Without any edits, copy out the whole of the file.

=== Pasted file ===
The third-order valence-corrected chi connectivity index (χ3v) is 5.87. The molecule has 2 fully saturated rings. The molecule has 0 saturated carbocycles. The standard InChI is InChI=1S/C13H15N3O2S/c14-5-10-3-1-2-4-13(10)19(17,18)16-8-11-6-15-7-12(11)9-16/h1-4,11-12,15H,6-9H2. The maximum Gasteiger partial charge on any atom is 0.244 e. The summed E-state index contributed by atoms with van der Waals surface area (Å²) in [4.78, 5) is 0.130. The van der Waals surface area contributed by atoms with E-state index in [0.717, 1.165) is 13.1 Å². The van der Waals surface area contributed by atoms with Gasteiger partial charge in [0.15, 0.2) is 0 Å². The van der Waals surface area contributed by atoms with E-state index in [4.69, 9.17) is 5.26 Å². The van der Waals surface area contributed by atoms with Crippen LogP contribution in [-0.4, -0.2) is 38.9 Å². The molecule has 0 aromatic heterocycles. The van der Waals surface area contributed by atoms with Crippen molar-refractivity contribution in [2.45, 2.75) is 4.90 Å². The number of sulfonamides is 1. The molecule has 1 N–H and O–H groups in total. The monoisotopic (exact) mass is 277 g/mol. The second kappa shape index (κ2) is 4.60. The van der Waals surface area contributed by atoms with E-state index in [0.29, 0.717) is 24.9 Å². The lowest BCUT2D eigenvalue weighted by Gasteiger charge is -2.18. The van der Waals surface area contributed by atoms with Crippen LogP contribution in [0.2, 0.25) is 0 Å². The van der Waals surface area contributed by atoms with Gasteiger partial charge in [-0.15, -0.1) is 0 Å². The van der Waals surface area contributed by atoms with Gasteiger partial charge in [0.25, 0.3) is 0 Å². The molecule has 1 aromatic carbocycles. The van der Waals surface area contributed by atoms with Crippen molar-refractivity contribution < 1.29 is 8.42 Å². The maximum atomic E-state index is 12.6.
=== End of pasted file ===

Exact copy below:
The third-order valence-corrected chi connectivity index (χ3v) is 5.87. The molecule has 2 fully saturated rings. The molecule has 0 saturated carbocycles. The standard InChI is InChI=1S/C13H15N3O2S/c14-5-10-3-1-2-4-13(10)19(17,18)16-8-11-6-15-7-12(11)9-16/h1-4,11-12,15H,6-9H2. The maximum Gasteiger partial charge on any atom is 0.244 e. The summed E-state index contributed by atoms with van der Waals surface area (Å²) in [4.78, 5) is 0.130. The van der Waals surface area contributed by atoms with E-state index in [0.717, 1.165) is 13.1 Å². The van der Waals surface area contributed by atoms with Gasteiger partial charge in [0.15, 0.2) is 0 Å². The van der Waals surface area contributed by atoms with E-state index in [4.69, 9.17) is 5.26 Å². The van der Waals surface area contributed by atoms with Crippen LogP contribution in [-0.4, -0.2) is 38.9 Å². The molecule has 0 aromatic heterocycles. The van der Waals surface area contributed by atoms with Crippen molar-refractivity contribution in [2.45, 2.75) is 4.90 Å². The number of sulfonamides is 1. The molecule has 1 N–H and O–H groups in total. The monoisotopic (exact) mass is 277 g/mol. The second kappa shape index (κ2) is 4.60. The van der Waals surface area contributed by atoms with E-state index in [0.29, 0.717) is 24.9 Å². The lowest BCUT2D eigenvalue weighted by Gasteiger charge is -2.18. The van der Waals surface area contributed by atoms with Crippen LogP contribution in [0.2, 0.25) is 0 Å². The van der Waals surface area contributed by atoms with Gasteiger partial charge in [-0.15, -0.1) is 0 Å². The van der Waals surface area contributed by atoms with Gasteiger partial charge in [0.25, 0.3) is 0 Å². The molecule has 1 aromatic carbocycles. The van der Waals surface area contributed by atoms with Crippen molar-refractivity contribution < 1.29 is 8.42 Å². The maximum atomic E-state index is 12.6.